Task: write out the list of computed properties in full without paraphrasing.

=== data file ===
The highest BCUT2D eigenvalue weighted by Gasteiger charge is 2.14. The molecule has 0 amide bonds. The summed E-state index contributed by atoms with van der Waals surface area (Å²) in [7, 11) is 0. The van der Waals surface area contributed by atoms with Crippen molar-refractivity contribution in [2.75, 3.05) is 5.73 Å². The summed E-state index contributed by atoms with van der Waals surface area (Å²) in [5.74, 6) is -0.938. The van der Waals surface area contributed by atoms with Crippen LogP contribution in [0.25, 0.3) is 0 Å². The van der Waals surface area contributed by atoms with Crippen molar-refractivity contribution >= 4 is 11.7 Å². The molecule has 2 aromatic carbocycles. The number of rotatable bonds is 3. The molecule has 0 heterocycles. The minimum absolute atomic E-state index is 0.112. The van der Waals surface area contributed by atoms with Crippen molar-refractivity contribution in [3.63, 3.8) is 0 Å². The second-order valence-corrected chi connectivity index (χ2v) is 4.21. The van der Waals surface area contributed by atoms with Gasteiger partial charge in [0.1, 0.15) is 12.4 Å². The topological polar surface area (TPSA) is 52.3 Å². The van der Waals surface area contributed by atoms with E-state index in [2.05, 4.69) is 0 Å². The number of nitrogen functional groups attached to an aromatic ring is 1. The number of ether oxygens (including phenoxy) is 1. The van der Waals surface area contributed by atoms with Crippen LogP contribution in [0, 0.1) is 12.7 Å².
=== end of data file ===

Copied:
The highest BCUT2D eigenvalue weighted by Gasteiger charge is 2.14. The molecule has 0 amide bonds. The summed E-state index contributed by atoms with van der Waals surface area (Å²) in [7, 11) is 0. The van der Waals surface area contributed by atoms with Crippen molar-refractivity contribution in [2.75, 3.05) is 5.73 Å². The summed E-state index contributed by atoms with van der Waals surface area (Å²) in [5.74, 6) is -0.938. The van der Waals surface area contributed by atoms with Crippen LogP contribution in [0.25, 0.3) is 0 Å². The van der Waals surface area contributed by atoms with Crippen molar-refractivity contribution >= 4 is 11.7 Å². The molecule has 2 aromatic carbocycles. The number of rotatable bonds is 3. The molecule has 0 heterocycles. The minimum absolute atomic E-state index is 0.112. The van der Waals surface area contributed by atoms with Crippen molar-refractivity contribution in [3.63, 3.8) is 0 Å². The second-order valence-corrected chi connectivity index (χ2v) is 4.21. The van der Waals surface area contributed by atoms with Gasteiger partial charge in [0.1, 0.15) is 12.4 Å². The topological polar surface area (TPSA) is 52.3 Å². The van der Waals surface area contributed by atoms with E-state index in [2.05, 4.69) is 0 Å². The number of nitrogen functional groups attached to an aromatic ring is 1. The number of ether oxygens (including phenoxy) is 1. The van der Waals surface area contributed by atoms with Crippen LogP contribution in [0, 0.1) is 12.7 Å².